The petitioner for a judgment of lien bears the burden to prove notice, among the other essential components of the statutory cause of action. Sentinel Woodtreating, Inc. v. Cascade Development Corporation, 599 S.W.2d 268, 270[4-6] (Mo. App.1980). The formal Structo petition does not allege notice of the claim of lien to then owner Leverage Investment; rather there was stipulation that the statutory notice was not given and could not be proved. The cause of action failed therefore for want of evidence of that condition precedent to recovery. It was a lapse of procedure open to contest by the successor owner of the land to be charged. Hewitt v. Truitt, 23 Mo.App. 443 (1886); Edward McLundie & Co. v. Mount, 145 Mo.App. 660, 123 S.W. 966, 968 (1909); § 429.190.

The plaintiff Structo reasserts the argument made to the trial court that, in any event, the corporate Leverage Investment was not a person within the sense of § 429.012 which requires that an original contractor give notice "to the person with whom the contract is made" prior to receipt of any payment as condition precedent to lien.[1] The premises of argument somehow derive the syllogism that since the purpose of the lien law is to give security to mechanics and materialmen for labor and supply in the improvement of the property of another, and since the perceived intention of the enactment is to protect the unwary and uninformed "consumer-natural person" from fraudulent practice, § 429.012.1 does not apply in favor of a corporation or other business entity. The contention has neither logic nor rationale. The notice required to the owner by § 429.100 and § 429.012, although for the immediate information of the owner [Harry Cooper Supply Co. v. Gillioz, 107 S.W.2d 798, 804[12] (Mo.App. (1937)] yields an ultimate benefit to the mechanic and materialman. The very purpose of notice to an owneras the express terms of the notice prescribed by § 429.012 *202 disclose[1a] is to warn that laborers and suppliers remain who may be unpaid and so allow the owner opportunity to discharge the debt before the lien is claimed. R. L. Sweet Lumber Company v. E. L. Lane, Inc., supra, l.c. 370[4].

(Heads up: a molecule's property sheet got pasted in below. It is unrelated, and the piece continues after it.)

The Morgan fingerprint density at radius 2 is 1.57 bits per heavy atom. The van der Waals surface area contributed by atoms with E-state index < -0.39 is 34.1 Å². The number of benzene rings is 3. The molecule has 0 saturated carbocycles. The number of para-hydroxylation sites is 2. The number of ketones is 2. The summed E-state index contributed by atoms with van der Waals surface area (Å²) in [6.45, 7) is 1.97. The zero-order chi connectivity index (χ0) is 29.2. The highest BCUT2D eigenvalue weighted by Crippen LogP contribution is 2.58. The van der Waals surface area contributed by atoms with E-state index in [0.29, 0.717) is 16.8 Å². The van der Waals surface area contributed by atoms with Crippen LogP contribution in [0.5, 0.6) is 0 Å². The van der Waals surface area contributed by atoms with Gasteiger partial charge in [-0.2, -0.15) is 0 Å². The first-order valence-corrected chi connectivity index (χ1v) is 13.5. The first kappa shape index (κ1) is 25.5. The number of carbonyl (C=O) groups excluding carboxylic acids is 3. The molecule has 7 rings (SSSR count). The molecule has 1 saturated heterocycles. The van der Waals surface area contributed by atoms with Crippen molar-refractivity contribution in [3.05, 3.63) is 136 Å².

Neither rule of construction, nor judicial precedent, nor discerned purpose of the enactment justifies distinction between one owner and another to accomplish the legislative remedy. The text of § 429.012 requires notice to the person [owner] under any contract for the improvement of the land by labor or materials, without distinction as to the natural or artificial quality of the owner-contractor. In the context of statutes [§ 1.020.1] "unless otherwise specially provided or unless plainly repugnant to the intent of the legislature or to the context..." [§ 1.020.1(7)] "[t]he word `person' may extend and be applied to bodies politic and corporate, and to partnerships and other unincorporated associations." In the absence of a peremptory context to the contrary, therefore, the scheme and purpose of an enactment determine whether person encompasses corporate and other artificial agglomerates. Mark Twain Cape Girardeau Bank v. State Banking Board, 528 S.W.2d 443, 446[3-5] (Mo.App.1975). A remedial statute, such as the lien law,[2] entails such a construction so as to meliorate the mischief and accomplish the desideratum of enactment. Rose v. Franklin Life Ins. Co., 153 Mo.App. 90, 132 S.W. 613, 617 (1910).

The sections of the mechanics' and materialmen's lien law are integral and in pari materia. The term person designates not only an owner [§ 429.150], but also an original contractor [§ 429.012], and the mechanic who does the labor and the materialman who furnishes the supplies [§§ 429.010, 429.015, 429.020]. The judicial decisions accord these principles the remedy of the lien law without distinction as to natural, artificial or agglomerate person. Sentinel Woodtreating, Inc. v. Cascade Development Corporation, 599 S.W.2d 268 (Mo.App.1980); Kinnear Mfg. Company v. Myers, 452 S.W.2d 599 (Mo.App.1970); Cooper Supply Co. v. Gillioz, 107 S.W.2d 798 (Mo.App. 1937); Dwyer Brick Works v. Flanagan Bros., 87 Mo.App. 340 (1900). These cases [among the many others] determine implicitly that the lien law can give full efficacy to its purpose only if the contractor warns every owner of premises improved by labor or supply that the services of the mechanic or materialman may remain to be paid. To *203 protect only an actual person from the fraud of a contractoras Structo suggests and withhold that concern from a corporate or other comparable entity, not only invidiously constrains the lien remedy, but also misunderstands the reality of contemporary life.[3]